PHIL 30 Intro To Existentialism


Deanza college

Question Description

Answer at least one of the questions below. Your answer should be approximately 250 words. You do NOT have to answer all of the questions!

  1. In "Rotation of Crops", the author (I will call him "A", rather than Kierkegaard) offers an account of the nature of boredom and a series of proposed solutions to it. Explain what boredom is, according to A. How does A propose to avoid boredom? What is your assessment of A's strategies for avoiding boredom?
  2. The author of "Rotation of Crops" is expresses a view of life that Kierkegaard calls "the aesthetic". What are some salient features of A's outlook? Do you think that A's orientation toward the world is a good one to have, or are there problems with it?
  3. What is the point of Kierkegaard’s discussion of the jewel on the lake, in "The Present Age"? (2) Do you think that the deficiencies he attempts to draw attention to are deficiencies that can be discerned in our own time? Why or why not?
  4. How much of Kierkegaard’s argument in "The Present Age" applies to our own age? Discuss this question carefully, and be sure to make use of a quotation from the text that you think is especially striking or important.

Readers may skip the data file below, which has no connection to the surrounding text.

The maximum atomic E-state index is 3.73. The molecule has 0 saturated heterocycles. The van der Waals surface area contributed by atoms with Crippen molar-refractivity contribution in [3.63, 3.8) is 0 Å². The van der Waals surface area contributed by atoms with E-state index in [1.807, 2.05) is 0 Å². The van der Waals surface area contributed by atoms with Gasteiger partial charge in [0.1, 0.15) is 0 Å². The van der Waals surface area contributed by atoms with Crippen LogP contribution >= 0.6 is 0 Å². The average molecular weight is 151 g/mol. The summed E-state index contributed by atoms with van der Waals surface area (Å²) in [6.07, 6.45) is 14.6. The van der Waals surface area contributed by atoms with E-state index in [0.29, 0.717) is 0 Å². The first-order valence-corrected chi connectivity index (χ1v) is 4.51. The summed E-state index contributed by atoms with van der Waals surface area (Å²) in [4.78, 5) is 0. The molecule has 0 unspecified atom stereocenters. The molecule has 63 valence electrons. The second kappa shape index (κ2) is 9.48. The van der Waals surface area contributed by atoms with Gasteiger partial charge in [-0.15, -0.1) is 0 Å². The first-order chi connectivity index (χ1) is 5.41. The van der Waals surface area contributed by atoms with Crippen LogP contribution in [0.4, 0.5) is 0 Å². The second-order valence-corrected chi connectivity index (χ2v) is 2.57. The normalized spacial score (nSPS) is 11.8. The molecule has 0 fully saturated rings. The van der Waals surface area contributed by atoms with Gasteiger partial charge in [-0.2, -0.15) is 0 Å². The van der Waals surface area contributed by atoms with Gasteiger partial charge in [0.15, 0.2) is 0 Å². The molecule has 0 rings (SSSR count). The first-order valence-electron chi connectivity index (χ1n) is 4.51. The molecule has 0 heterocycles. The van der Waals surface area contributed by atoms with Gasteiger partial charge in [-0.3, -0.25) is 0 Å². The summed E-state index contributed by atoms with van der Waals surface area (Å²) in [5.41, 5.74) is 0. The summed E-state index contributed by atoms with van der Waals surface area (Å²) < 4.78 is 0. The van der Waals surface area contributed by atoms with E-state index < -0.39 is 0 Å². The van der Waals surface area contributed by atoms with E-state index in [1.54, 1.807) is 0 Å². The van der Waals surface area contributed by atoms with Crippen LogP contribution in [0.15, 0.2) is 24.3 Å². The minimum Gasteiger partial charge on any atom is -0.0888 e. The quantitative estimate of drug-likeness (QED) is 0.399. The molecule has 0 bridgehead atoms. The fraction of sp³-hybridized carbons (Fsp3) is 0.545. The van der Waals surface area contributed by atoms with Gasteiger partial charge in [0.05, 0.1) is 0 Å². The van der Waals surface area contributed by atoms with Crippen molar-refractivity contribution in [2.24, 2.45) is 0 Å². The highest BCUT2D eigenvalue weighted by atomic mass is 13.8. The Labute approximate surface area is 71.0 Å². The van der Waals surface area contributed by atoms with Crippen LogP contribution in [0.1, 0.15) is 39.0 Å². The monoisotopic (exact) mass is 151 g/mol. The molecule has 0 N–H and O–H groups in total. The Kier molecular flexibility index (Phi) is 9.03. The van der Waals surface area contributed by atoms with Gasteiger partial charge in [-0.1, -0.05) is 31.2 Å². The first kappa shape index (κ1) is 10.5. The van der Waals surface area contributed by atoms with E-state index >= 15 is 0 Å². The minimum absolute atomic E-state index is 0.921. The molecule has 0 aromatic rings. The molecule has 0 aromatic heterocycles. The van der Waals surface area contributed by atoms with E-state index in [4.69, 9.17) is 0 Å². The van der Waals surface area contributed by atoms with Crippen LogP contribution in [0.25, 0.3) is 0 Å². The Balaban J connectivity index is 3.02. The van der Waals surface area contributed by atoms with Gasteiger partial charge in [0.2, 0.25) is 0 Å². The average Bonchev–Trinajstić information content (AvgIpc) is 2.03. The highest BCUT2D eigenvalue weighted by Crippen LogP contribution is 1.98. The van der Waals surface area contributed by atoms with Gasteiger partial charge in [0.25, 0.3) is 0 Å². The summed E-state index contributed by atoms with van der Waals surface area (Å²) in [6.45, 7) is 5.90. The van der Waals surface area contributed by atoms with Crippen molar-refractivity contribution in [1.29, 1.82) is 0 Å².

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ROTATION OF CROPS A VENTURE IN A THEORY OF SOCIAL PRUDENCE [ 254 189. . . . . . . £01:L :n:UVtWV :n:A.llGf.lOvl. 190. KUQlWV. tQUYllf.lUtWV . 191. :n:A.UXOVVtWV. KUQlWV. LGXMwv. 192. KUQlWV. See Aristophanis Plutus, v. 189 ff.! CHREMYLOS. . an Allem bekommt man endlich Ueberdruss. An Liebe [at last one has too much of everything. Oflove], KARION. Semmel [rolls], CHREMYLOS. Musenkunst [the arts], KARION. und Zuckerwerk [and sweets). CHREMYLOS. An Ehre [Of honor], KARION. Kuchen [cakes], CHREMYLOS. Tapferkeit [bravery], KARION. und Feigenschnitt [and dried figs). CHREMYLOS. An Ruhm [Offame], KARION. an Riihrei [of scrambled eggs], CHREMYLOS. am Kommando [of authority), KARION. am Gemiis' [of vegetables). See Aristophanes, Plutos, in Droysen's translation. 2 I 255 People with experience maintain that proceeding from a basic principle is supposed to be very reasonable; I yield to them and proceed from the basic principle that all people are boring. Or is there anyone who would be boring enough to contradict me in this regard? This basic principle has to the highest degree the repelling force always required in the negative, which is actually the principle of motion. 3 It is not merely repelling but infinitely repulsive, and whoever has the basic principle behind him must necessarily have infinite momentum for making discoveries. If, then, my thesis is true, a person needs only to ponder how corrupting boredom is for people, tempering his reflections more or less according to his desire to diminish or increase his impetus, and if he wants to press the speed of the motion to the highest point, almost with danger to the locomotive, he needs only to say to himself: Boredom is the root of all evil. It is very curious that boredom, which itself has such a calm and sedate nature, can have such a capacity to initiate motion. The effect that boredom brings about is absolutely magical, but this effect is one not of attraction but of repulsion. How corrupting boredom is, everyone recognizes also with regard to children. As long as children are having a good time, they are always good. This can be said in the strictest sense, for if they at times become unmanageable even while playing, it is really because they are beginning to be bored; boredom is already coming on, but in a different way. Therefore, when selecting a nursemaid, one always considers essentially not only that she is sober, trustworthy, and good-natured but also takes into esthetic consideration whether she knows how to entertain children. Even if she had all the other excellent virtues, one would not hesitate to give her the sack if she lacked this qualification. Here, indeed, the principle is clearly acknowledged, but things go on so curiously in the world, habit and I 257 I 258 286 I 259 Either/Or, I boredom have gained the upper hand to such a degree, that justice is done to esthetics only in the conduct of the nursemaid. It would be quite impossible to prevail if one wanted to demand a divorce because one's wife is boring, or demand that a king be dethroned because he is boring to behold, or that a clergyman be exiled because he is boring to listen to, or that a cabinet minister be dismissed or a journalist be executed because he is frightfully boring. Since boredom advances and boredom is the root of all evil, no wonder, then, that the world goes backwards, that evil spreads. This can be traced back to the very beginning of the world. The gods were bored; therefore they created human beings. Adam was bored because he was alone; therefore Eve was created. 4 Since that moment, boredom entered the world and grew in quantity in exact proportion to the growth of population. Adam was bored alone; then Adam and Eve were bored together; then Adam and Eve and Cain and Abel were bored en famille. After that, the population of the world increased and the nations were bored en masse. To amuse themselves, they hit upon the notion of building a tower so high that it would reach the sky. 5 This notion is just as boring as the tower was high and is a terrible demonstration of how boredom had gained the upper hand. Then they were dispersed around the world, just as people now travel abroad, but they continued to be bored. And what consequences this boredom had: humankind stood tall and fell far, first through Eve, then from the Babylonian tower. On the other hand, what was it that delayed the fall of Rome? It was panis [bread] and circenses [games]. 6 What is being done in our day? Is consideration being given to any means of amusement? On the contrary, our doom is being expedited. There is the idea of convening a consultative assembly. Can anything more boring be imagined, both for the honorable delegates as well as for one who will read and hear about them? The country's financial situation is to be improved by economizing. Can anything more boring be imagined? 71nstead of increasing the debt, they want to pay it off in installments. From what I know about the political situation, it Rotation oJCrops 287 would be easy for Denmark to borrow fifteen million rix-dollars. Why does no one think of this? Now and then we hear that someone is a genius and does not pay his debts; why should a nation not do the same, provided there is agreement? Borrow fifteen million; use it not to payoff our debts but for public entertainment. Let us celebrate the millennium with fun and games. Just as there currently are boxes everywhere for contributions of money, there should be bowls everywhere filled with money. Everything would be free: the theater would be free, prostitutes would be free, rides to Deer Parks would be free, funerals would be free, one's funeral eulogy would be free. I say "free," for if money is always available, everything is free in a way. No one would be allowed to own any property. An exception should be made only for me. I shall set aside for myself one hundred rix-dollars a day deposited in a London bank, partly because I cannot manage on less, partly because I am the one who provided the idea, and finally because no one knows ifI will not be able to think up a new idea when the fifteen million is exhausted. 9What would be the result of this prosperity? All the great would stream to Copenhagen: the greatest artists, actors, and dancers. Copenhagen would become another Athens. What would be the result? All the wealthy would settle in this city. Among others, the emperor of Persia and the king of England would undoubtedly also come here. Here is my second idea: kidnap the emperor. Someone may say that then there would be a revolution in Persia, a new emperor placed on the throne-it has frequently happened before-and the price of the old emperor would slump. In that case, my idea is that we should sell him to the Turks. They will undoubtedly know how to make money out of him. In addition, there is yet another circumstance that our politicians seem to ignore entirely. Denmark holds the balance of power in Europe. A more propitious position is inconceivable. This I know from my own experience. I once held the balance of power in a family. I could do as I wished. I never suffered, but the others always did. 288 Either/Or, I o may my words penetrate your ears, you who are in high [ 260 places to counsel and control, you king's men and men of the people, you wise and sensible citizens of all classes! You just watch out! Old Denmark is foundering-it is a matter oflife and death; it is foundering on boredom, which is the most fatal of all. In olden days, whoever eulogized the deceased most handsomely became the king.1O In our age, the king ought to be the one who delivers the best witticism and the crown prince the one who provides the occasion for the best witticIsm. But how you do carry me away, beautiful stirring enthusiasm! Should I raise my voice this way in order to address my contemporaries, to initiate them into my wisdom? Not at all, for my wisdom is really not zum Gebrauch for Jedermann [for use by everyman], and it is always most prudent to be silent about rules of prudence. Therefore, I want no followers, but if someone were standing beside my deathbed and ifI were sure it was all over for me, then in a fit of philanthropic delirium I might whisper my doctrine into his ear, not quite sure whether I would have done him a favor or not. II There is so much talk about man's being a social animal, 12 but basically he is a beast of prey, something that can be ascertained not only by looking at his teeth. Therefore, all this chatter about sociality and community is partly inherited hypocrisy and partly studied perfidy. All human beings, then, are boring. The very word indicates the possibility of a classification. The word "boring" can designate just as well a person who bores others as someone who bores himself. Those who bore others are the plebians, the crowd, the endless train of humanity in general; those who bore themselves are the chosen ones, the nobility. How remarkable it is that those who do not bore themselves generally bore others; those, however, who bore themselves entertain others. Generally, those who do not bore themselves are busy in the world in one way or another, but for that very reason they are, of all people, the most boring of all, the most unbearable. 13Certainly this class of animals is not the fruit of man's appetite and woman's desire. Like all lower classes of Rotation ojCrops 289 animals, it is distinguished by a high level of fecundity and propagates beyond belief. It is incomprehensible, too, that nature should need nine months to produce such creatures, which presumably could rather be produced by the score. The other class of human beings, the superior ones, are those who bore themselves. As noted above, they generally amuse others-at times in a certain external way the masses, in a deeper sense their co-initiates. The more thoroughly they bore themselves, the more potent the medium of diversion they offer others, also when the boredom reaches its maximum, since they either die of boredom (the passive category) or shoot themselves out of curiosity (the active category). Idleness, we are accustomed to say, is the root of all evil. To prevent this evil, work is recommended. But it is just as easy to see from the dreaded occasion as from the recommended remedy that this whole view is of very plebian extraction. Idleness as such is by no means a root of evil; on the contrary, it is a truly divine life, if one is not bored. To be sure, idleness may be the occasion oflosing one's property etc., but the noble nature does not fear such things but does indeed fear being bored. The Olympian gods were not bored; happy they lived in happy idleness. A female beauty who neither sews nor spins nor irons nor reads nor plays an instrument is happy in idleness, for she is not bored. Idleness, then, is so far from being the root of evil that it is rather the true good. Boredom is the root of evil; it is that which must be held off. Idleness is not the evil; indeed, it may be said that everyone who lacks a sense for it thereby shows that he has not raised himself to the human level. There is an indefatigable activity that shuts a person out of the world of spirit arrd places him in a class with the animals, which instinctively must always be in motion. There are people who have an extraordinary talent for transforming everything into a business operation, whose whole life is a business operation, who fall in love and are married, hear a joke, and admire a work of art with the same businesslike zeal with which they work at the office. The Latin proverb otium est pulvinar diaboli [idleness is the devil's pillow] is quite correct, but the devil does not find time to lay his head on this pillow if one I 261 290 I 262 Either/Or, I is not bored. But since people believe that it is man's destiny to work, the antithesis idleness/work is correct. I assume that it is man's destiny to amuse himself, and therefore my antithesis is no less correct. Boredom is the demonic pantheism. It becomes evil itself if one continues in it as such; as soon as it is annulled, however, it is the true pantheism. But it is annulled only by amusing oneself-ergo, one ought to amuse oneself. To say that it is annulled by working betrays a lack of clarity, for idleness can certainly be canceled by work, since this is its opposite, but boredom cannot, as is seen in the fact that the busiest workers of all, those whirring insects with their bustling buzzing, are the most boring of all, and if they are not bored, it is because they do not know what boredom is-but then the boredom is not annulled. Boredom is partly an immediate genius, partly an acquired immediacy. 140n the whole, the English nation is the model nation. The true genius of indolence is seldom encountered; it is not found in nature; it belongs to the world of spirit. At times one meets an English tourist who is an incarnation of this genius, a heavy, inert woodchuck whose total resource of language consists of a single monosyllable, an interjection 15 with which he indicates his highest admiration and his deepest indifference, for admiration and indifference have become undifferentiated in the unity of boredom. No nation other than the English produces such oddities of nature; every individual belonging to another nation will always be a bit more lively, not so altogether stillborn. The only analogy I know is the apostle of empty enthusiasm, who likewise travels through life on an interjection, people who make a profession of being enthusiastic everywhere, who are present everywhere and, no matter whether what happens is something significant or insignificant, shout: Oh! or Ah! because the difference between what is important and unimportant is undifferentiated in the emptiness of blind, clamorous enthusiasm. The boredom that comes later 16 is usually a fruit of a misguided diversion. It seems doubtful that a remedy against boredom can give rise to boredom, but it can give rise to bore- Rotation ojCrops 291 dom only insofar as it is used incorrectly. A mistaken, generally eccentric diversion has boredom within itself, and thus it works its way up and manifests itself as immediacy. Just as a distinction is made between blind staggers and mad staggers in horses, but both kinds are called staggers, so also a distinction can be made between two kinds of boredom that nevertheless are bothjoined in the category of boredom. Pantheism ordinarily implies the qualification of fullness; with boredom it is the reverse: it is built upon emptiness, but for this very reason it is a pantheistic qualification. 17Boredom rests upon the nothing that interlaces existence [Tilva'reisen]; its dizziness is infinite, like that which comes from looking down into a bottomless abyss. That the eccentric diversion is based upon boredom is seen also in the fact that the diversion sounds without resonance, simply because in nothing there is not even enough to make an echo possible. Now, if boredom, as discussed above, is the root of all evil, what then is more natural than to seek to conquer it? But here, as everywhere, it is primarily a matter of calm deliberation, lest, demonically possessed by boredom in an attempt to escape it, one works one's way into it. All who are bored cry out for change. In this, I totally agree with them, except that it is a question of acting according to principle. My deviation from popular opinion is adequately expressed by the phrase "rotation of crops." There might seem to be an ambiguity in this phrase, and if I were to find room in this phrase for a designation of the ordinary method I would have to say that rotation of crops consists in continually changing the soil. But the farmer does not use the expression in this way. For a moment, however, I will use it in this way to discuss the rotation of crops that depends upon the boundless infinity of change, its extensive dimension. This rotation of crops is the vulgar, inartistic rotation and is based on an illusion. 180ne is weary of living in the country and moves to the city; one is weary of one's native land and goes abroad; one is europamiide [weary of Europe] and goes to America etc.; one indulges in the fanatical hope of an endless journey from star to star. Or there is another direction, but still 1 263 292 Either/Or, I extensive. One is weary of eating on porcelain and eats on silver; wearying of that, one eats on gold; one burns down half ofRome 19 in order to visualize the Trojan conflagration. This method cancels itself and is the spurious infinity. 20 What, after all, did Nero achieve? No, then the emperor Antoninus was wiser; he says: o.vaOUtlVaL Oot '(OE JtUALV tex we; EWQae;· EV tOUt